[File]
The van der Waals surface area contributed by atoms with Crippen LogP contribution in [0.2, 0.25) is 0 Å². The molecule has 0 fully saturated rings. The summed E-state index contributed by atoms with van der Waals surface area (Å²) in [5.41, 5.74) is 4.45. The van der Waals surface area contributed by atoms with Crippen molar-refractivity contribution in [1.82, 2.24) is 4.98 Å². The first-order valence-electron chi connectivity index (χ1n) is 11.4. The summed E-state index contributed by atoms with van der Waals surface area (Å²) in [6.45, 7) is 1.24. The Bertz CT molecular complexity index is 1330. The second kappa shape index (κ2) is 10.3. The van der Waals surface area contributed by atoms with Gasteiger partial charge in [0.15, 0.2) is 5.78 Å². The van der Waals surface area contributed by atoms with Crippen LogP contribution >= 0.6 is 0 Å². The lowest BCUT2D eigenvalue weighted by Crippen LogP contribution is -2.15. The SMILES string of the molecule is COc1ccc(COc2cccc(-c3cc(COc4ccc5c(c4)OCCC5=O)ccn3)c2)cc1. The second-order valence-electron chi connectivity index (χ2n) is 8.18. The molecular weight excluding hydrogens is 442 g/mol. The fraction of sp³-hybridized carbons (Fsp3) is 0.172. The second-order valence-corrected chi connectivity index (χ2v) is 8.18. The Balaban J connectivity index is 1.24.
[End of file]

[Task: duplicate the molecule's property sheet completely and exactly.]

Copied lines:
The van der Waals surface area contributed by atoms with Crippen LogP contribution in [0.2, 0.25) is 0 Å². The molecule has 0 fully saturated rings. The summed E-state index contributed by atoms with van der Waals surface area (Å²) in [5.41, 5.74) is 4.45. The van der Waals surface area contributed by atoms with Crippen molar-refractivity contribution in [1.82, 2.24) is 4.98 Å². The first-order valence-electron chi connectivity index (χ1n) is 11.4. The summed E-state index contributed by atoms with van der Waals surface area (Å²) in [6.45, 7) is 1.24. The Bertz CT molecular complexity index is 1330. The second kappa shape index (κ2) is 10.3. The van der Waals surface area contributed by atoms with Gasteiger partial charge in [0.15, 0.2) is 5.78 Å². The van der Waals surface area contributed by atoms with Crippen LogP contribution >= 0.6 is 0 Å². The lowest BCUT2D eigenvalue weighted by Crippen LogP contribution is -2.15. The SMILES string of the molecule is COc1ccc(COc2cccc(-c3cc(COc4ccc5c(c4)OCCC5=O)ccn3)c2)cc1. The second-order valence-electron chi connectivity index (χ2n) is 8.18. The molecular weight excluding hydrogens is 442 g/mol. The fraction of sp³-hybridized carbons (Fsp3) is 0.172. The second-order valence-corrected chi connectivity index (χ2v) is 8.18. The Balaban J connectivity index is 1.24.